[Blog] Jonah Lehrer Fabricates Quotes; Commentary Commences

Jonah Lehrer / – poptech

Jonah Lehrer, a 31-year-old science journalist and three-time author, has conceded to fabricating several quotes in his latest book, Imagine: How Creativity Works.


Lehrer gave a talk at Occidental College a year ago, and some of us students were blown away by how smart and scrupulous he seemed. Later in “Popular Science Writing” class, we tried to emulate his techniques for making complex scientific ideas seem simple and engaging.

Despite Lehrer’s success and acclaim, his career is kaput, at least for now.  And since we all love a good scandal, armchair pundits are pummeling the Blogosphere and Twitterverse with commentary, building up the story and its implications.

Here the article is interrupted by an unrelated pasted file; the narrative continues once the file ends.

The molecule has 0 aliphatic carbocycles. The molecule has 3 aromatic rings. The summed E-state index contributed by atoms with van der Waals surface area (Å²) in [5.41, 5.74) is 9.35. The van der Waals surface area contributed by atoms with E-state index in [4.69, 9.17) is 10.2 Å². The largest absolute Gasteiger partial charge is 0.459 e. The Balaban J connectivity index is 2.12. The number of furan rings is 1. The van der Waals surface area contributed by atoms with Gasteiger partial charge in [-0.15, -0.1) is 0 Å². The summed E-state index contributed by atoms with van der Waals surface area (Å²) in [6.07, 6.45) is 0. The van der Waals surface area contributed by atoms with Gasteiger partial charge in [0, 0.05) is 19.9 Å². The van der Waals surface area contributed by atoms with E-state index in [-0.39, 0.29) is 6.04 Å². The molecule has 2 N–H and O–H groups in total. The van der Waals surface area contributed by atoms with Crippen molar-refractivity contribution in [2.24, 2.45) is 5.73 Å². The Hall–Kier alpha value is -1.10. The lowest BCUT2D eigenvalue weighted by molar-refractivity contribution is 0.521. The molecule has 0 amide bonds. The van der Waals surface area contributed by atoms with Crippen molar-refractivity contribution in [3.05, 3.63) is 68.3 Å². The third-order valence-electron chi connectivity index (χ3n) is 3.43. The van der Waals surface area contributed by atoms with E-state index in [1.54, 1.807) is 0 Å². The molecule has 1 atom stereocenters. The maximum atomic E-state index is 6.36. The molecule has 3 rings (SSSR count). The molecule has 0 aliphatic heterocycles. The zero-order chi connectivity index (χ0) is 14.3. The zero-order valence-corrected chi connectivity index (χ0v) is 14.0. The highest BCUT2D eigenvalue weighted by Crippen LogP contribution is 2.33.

1. Bay Area Discovery Museum Discovery Forum
    Mon, Feb 07 2011 16:00:00
  2. The story broke via Tablet, a Jewish online news magazine, and the New York Times was quick to pick up the news and share details: Lehrer had attributed several quotes to Bob Dylan that, actually, didn’t exist. Michael C. Moynihan, a Tablet writer and major Dylan fan, discovered the discrepancy by carefully reviewing the book and its sources, and by corresponding with Lehrer. At first, Lehrer claimed to have sources for all the quotes. But Moynihan couldn’t verify them, and Lehrer eventually said: “The lies are over now,” and resigned from the staff writer job he had recently accepted at the New Yorker.
  3. Official players in the story weighed in, too, including Moynihan and David Remnick, editor of the New Yorker.
  4. mcmoynihan
    Jonah Lehrer has resigned from the New Yorker and apologized to me. Not that this matters, but I accept his apology and wish him luck.
    Mon, Jul 30 2012 10:42:25
  5. Poynter
    New Yorker editor David Remnick: “This is a terrifically sad situation” Why he changed his mind about Dylan profile
    Mon, Jul 30 2012 11:23:21
  6. Then, another blow:
  7. HuffPostBooks
    Bestselling book pulled after author admits fabricating quotes
    Mon, Jul 30 2012 11:31:58